Purpose of the Moro Reflex?

Moro Reflex. I came about this term when reading fetal development literature.

Apparently it is good for checking motor system stuff after a baby is born.

But why? Why do babies do this? Is there some kind of benefit or is it completely worthless (to the baby)?

There’s a chance it’s purposeless – an artifact of some other reflexes. I do not know what other animals show the moro reflex, so it could’ve made more sense in whoever developed it first (and then again, it might’ve been pointless then). This sort of thing wouldn’t necessarily get weeded out by selection because it looks fairly non-harmful, so it could’ve just stayed without providing a particular benefit.

Assuming it has some benefit, I’m going to throw a complete WAG out there and say that it roughly follows the correct sequence of things an infant should do if they were about to fall.

  1. Spread out the arms to allow for more opportunities to be grasped by an adult before falling
  2. Tuck in the arms to reduce injury from a fall
  3. Cry, cause they just fell

That makes a lot of sense. Many things that kids do now seem weird but presumably work like that.

When my son was about 3 or 4 he slipped off a rock and fell in to a river. I jumped in and grabbed him but what amazed me was that he was floating under water with his arms spread and his eyes open and seemed totally relaxed. As soon as I pulled him out he became active and began to cry.

I researched what had happened and discovered that it is the reason so many children drown in backyard pools. They don’t thrash around and attract attention, they just quietly drown.

Well, it is awfully cute… (That’s a survival advantage.;))

I am dubious about groman’s theory because they do it to a sudden loud noise (or, I think, anything that startles them) as well as to falling.

Anyway, I question the implication in the Wiki article that it disappears completely in normal older children and adults. It may get overlain by other behaviors, but it is recognizably akin to things adults do when startled. When I noticed that my baby daughter did it (at which time I had no idea that it was a scientifically recognized reflex) I dubbed it her “good gracious!” gesture, because it did indeed look like a stereotypical adult expression of surprise. (Once, when she was falling asleep in her high-chair and there was a sudden noise, she did it in slow motion.)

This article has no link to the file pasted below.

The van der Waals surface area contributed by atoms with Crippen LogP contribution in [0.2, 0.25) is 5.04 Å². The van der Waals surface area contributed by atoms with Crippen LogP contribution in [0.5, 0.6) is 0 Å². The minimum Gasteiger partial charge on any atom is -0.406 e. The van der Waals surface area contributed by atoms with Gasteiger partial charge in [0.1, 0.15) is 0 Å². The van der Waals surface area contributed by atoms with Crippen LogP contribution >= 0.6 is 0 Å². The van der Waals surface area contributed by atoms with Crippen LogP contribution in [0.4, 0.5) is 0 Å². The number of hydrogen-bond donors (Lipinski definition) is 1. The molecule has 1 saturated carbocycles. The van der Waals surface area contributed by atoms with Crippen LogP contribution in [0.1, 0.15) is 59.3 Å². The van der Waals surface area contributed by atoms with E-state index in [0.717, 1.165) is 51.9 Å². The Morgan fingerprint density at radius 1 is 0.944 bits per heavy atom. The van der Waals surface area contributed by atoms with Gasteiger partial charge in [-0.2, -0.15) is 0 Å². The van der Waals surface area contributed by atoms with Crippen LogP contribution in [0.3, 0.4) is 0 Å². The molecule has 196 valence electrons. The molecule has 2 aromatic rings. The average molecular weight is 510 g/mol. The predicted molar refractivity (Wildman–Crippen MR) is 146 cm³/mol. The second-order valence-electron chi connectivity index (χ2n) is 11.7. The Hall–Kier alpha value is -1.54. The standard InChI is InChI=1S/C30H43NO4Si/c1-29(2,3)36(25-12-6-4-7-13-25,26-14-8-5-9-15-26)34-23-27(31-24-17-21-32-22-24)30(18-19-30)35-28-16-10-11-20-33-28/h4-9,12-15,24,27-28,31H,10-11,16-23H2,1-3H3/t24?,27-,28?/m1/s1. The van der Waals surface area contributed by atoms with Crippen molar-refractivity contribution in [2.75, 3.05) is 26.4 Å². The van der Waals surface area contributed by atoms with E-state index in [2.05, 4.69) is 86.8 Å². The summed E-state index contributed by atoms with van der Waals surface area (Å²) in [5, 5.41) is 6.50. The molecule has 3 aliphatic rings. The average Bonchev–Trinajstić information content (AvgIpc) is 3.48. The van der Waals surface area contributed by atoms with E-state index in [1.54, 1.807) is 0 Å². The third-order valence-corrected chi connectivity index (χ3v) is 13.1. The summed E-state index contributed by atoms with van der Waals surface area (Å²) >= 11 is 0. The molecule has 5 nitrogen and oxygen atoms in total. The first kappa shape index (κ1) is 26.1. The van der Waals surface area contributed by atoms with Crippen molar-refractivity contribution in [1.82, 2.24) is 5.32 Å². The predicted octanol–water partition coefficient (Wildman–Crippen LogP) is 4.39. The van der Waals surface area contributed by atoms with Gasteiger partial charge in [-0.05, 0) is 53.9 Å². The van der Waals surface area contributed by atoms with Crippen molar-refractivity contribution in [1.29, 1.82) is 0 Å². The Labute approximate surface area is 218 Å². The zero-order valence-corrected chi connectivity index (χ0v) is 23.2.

My WAG is that its function is communicative. They are telling the parent that they have been surprised rather than doing anything directly about it themselves. (In my experience with my children, it was by no means invariably followed by crying, which conveys a somewhat different message. Crying means they want you to do something to make them feel better. The Moro/startle gesture is simply telling you that they have been surprised.)

Incidentally, I discovered this on the Wiki article’s discussion page

There is at least a hint of a plausible explanation there, even though the editors seem to have removed it for being too speculative. I suppose the idea is that the baby monkey, when startled, reflexively reaches out to grab onto its mother.

We had a thread on that not to long ago. Several people posted exactly that same thing. Parents expect to notice if their kids are drowning, and I don’t blame them, I didn’t know better until I read that thread. Seems like one of those things we could use some education on. Just a little snippet here and there on the news when pool season starts in summer.